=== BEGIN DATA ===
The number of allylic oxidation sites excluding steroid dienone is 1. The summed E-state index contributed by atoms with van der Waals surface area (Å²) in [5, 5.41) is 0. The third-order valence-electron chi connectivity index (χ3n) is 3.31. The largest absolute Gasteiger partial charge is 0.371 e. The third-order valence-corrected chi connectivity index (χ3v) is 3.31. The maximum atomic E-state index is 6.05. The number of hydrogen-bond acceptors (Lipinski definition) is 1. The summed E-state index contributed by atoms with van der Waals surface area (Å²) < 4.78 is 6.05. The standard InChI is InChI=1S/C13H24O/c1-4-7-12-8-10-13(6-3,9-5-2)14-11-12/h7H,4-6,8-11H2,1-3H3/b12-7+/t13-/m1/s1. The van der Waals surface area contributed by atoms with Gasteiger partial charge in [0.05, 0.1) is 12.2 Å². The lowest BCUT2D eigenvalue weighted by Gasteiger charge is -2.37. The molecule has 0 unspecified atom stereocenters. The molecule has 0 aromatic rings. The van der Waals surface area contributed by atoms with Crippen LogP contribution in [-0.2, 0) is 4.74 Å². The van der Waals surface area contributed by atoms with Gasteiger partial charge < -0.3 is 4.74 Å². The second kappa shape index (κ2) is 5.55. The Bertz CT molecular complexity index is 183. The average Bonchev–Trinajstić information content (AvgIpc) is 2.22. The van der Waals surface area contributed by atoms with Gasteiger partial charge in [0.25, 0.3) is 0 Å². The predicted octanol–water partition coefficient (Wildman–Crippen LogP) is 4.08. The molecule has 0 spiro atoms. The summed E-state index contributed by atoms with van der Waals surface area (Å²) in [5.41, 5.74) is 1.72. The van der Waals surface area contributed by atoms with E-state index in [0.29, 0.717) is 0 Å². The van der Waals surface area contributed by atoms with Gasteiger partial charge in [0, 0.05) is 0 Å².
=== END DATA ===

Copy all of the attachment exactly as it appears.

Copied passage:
The number of allylic oxidation sites excluding steroid dienone is 1. The summed E-state index contributed by atoms with van der Waals surface area (Å²) in [5, 5.41) is 0. The third-order valence-electron chi connectivity index (χ3n) is 3.31. The largest absolute Gasteiger partial charge is 0.371 e. The third-order valence-corrected chi connectivity index (χ3v) is 3.31. The maximum atomic E-state index is 6.05. The number of hydrogen-bond acceptors (Lipinski definition) is 1. The summed E-state index contributed by atoms with van der Waals surface area (Å²) < 4.78 is 6.05. The standard InChI is InChI=1S/C13H24O/c1-4-7-12-8-10-13(6-3,9-5-2)14-11-12/h7H,4-6,8-11H2,1-3H3/b12-7+/t13-/m1/s1. The van der Waals surface area contributed by atoms with Gasteiger partial charge in [0.05, 0.1) is 12.2 Å². The lowest BCUT2D eigenvalue weighted by Gasteiger charge is -2.37. The molecule has 0 unspecified atom stereocenters. The molecule has 0 aromatic rings. The van der Waals surface area contributed by atoms with Crippen LogP contribution in [-0.2, 0) is 4.74 Å². The van der Waals surface area contributed by atoms with Gasteiger partial charge < -0.3 is 4.74 Å². The second kappa shape index (κ2) is 5.55. The Bertz CT molecular complexity index is 183. The average Bonchev–Trinajstić information content (AvgIpc) is 2.22. The van der Waals surface area contributed by atoms with Gasteiger partial charge in [0.25, 0.3) is 0 Å². The predicted octanol–water partition coefficient (Wildman–Crippen LogP) is 4.08. The molecule has 0 spiro atoms. The summed E-state index contributed by atoms with van der Waals surface area (Å²) in [5.41, 5.74) is 1.72. The van der Waals surface area contributed by atoms with E-state index in [0.29, 0.717) is 0 Å². The van der Waals surface area contributed by atoms with Gasteiger partial charge in [0, 0.05) is 0 Å².